Supermarket: beware of the “family size” trap


Who doesn’t jump for joy when their favorite product is on sale at the supermarket? Faced with galloping inflation, many are those who carefully research all the promotions in force before going shopping. A growing proportion of consumers even go so far as to change stores regularly to follow the most interesting offers.

Unfortunately, tempting promotions aren’t always what they seem! Indeed, Liberation reports a survey by the Foodwatch association dating from 2020 which speaks volumes. The unit price of certain products offered in packs at a “reduced” price would in fact be more expensive than buying them individually off-promotion. For example, the price per kilo of a Lustucru rice would increase by 22.8% between the package in the classic format and that flanked by a “family” label.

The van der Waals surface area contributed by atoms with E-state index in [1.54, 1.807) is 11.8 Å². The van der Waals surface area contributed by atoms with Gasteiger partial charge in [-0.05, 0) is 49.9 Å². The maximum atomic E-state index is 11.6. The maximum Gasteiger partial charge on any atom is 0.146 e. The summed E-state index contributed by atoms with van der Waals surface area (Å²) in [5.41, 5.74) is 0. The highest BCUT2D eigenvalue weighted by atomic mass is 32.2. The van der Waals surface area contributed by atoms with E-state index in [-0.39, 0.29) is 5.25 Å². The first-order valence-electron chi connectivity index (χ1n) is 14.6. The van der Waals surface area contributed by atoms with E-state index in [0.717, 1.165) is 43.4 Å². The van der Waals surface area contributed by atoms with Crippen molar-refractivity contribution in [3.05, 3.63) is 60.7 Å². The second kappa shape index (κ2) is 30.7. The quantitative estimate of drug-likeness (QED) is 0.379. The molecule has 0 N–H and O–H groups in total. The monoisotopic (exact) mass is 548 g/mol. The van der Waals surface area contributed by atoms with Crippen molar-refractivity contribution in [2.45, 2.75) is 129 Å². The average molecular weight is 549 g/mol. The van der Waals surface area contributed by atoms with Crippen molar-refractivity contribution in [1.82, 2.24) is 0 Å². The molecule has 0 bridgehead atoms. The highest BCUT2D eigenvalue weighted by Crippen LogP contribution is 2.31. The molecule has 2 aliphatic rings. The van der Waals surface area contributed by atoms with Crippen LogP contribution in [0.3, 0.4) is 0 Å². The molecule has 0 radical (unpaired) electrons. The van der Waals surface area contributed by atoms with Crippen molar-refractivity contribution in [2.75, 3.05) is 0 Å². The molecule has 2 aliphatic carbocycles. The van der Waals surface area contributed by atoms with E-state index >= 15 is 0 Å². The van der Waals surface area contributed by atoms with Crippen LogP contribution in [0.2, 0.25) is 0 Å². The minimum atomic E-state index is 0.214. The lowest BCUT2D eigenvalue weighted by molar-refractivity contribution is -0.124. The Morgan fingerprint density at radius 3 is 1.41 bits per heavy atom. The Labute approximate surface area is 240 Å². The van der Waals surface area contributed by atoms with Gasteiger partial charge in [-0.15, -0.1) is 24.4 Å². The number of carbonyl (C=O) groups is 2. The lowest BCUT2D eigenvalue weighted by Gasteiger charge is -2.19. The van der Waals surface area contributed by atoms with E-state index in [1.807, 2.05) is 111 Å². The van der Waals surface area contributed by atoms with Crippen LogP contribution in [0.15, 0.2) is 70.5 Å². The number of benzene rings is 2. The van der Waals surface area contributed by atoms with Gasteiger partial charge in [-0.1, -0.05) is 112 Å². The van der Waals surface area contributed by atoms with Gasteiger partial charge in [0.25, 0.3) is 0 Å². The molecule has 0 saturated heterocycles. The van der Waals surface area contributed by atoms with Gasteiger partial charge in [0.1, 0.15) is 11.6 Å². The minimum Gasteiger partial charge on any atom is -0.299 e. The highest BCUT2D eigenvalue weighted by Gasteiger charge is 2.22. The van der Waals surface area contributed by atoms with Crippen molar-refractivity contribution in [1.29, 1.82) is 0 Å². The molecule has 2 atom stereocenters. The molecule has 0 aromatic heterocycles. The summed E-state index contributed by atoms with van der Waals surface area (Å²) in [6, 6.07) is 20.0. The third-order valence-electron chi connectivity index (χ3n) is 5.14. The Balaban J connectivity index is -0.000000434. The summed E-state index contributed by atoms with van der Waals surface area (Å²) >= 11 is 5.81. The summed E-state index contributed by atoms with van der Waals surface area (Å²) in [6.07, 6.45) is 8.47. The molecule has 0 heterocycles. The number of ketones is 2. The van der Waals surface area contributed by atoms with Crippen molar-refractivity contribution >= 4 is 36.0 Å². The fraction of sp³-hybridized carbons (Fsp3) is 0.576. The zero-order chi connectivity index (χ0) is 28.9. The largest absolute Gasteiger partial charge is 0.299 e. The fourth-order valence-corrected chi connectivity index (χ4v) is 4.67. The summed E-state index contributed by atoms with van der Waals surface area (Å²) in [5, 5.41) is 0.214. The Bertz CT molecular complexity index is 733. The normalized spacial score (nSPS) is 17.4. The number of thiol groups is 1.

Some distributors also engage in other forms of promotion-related scams. The crossed-out price on the shelf, for example, does not always correspond to the original price, thus making it seem like a much more advantageous offer than it really is, as reported by Version Femina. Sometimes the price of certain items would even be more expensive at checkout after the promotion! In this case, it remains very realistic to think of an error on the part of the distributor rather than an intentional scam.

Indeed, distributors often adjust their prices downward to keep up with the competition. In this case, they may forget to lower the price of the lots on the way. However, another retail strategy is likely contributing to consumer scams. To attract customers, distributors lower the price of so-called “loss leader” products, in particular small formats, even if it means not making a margin on their sale. Large packaging products do not fall into this category, and are therefore the items on which supermarkets can still make a profit.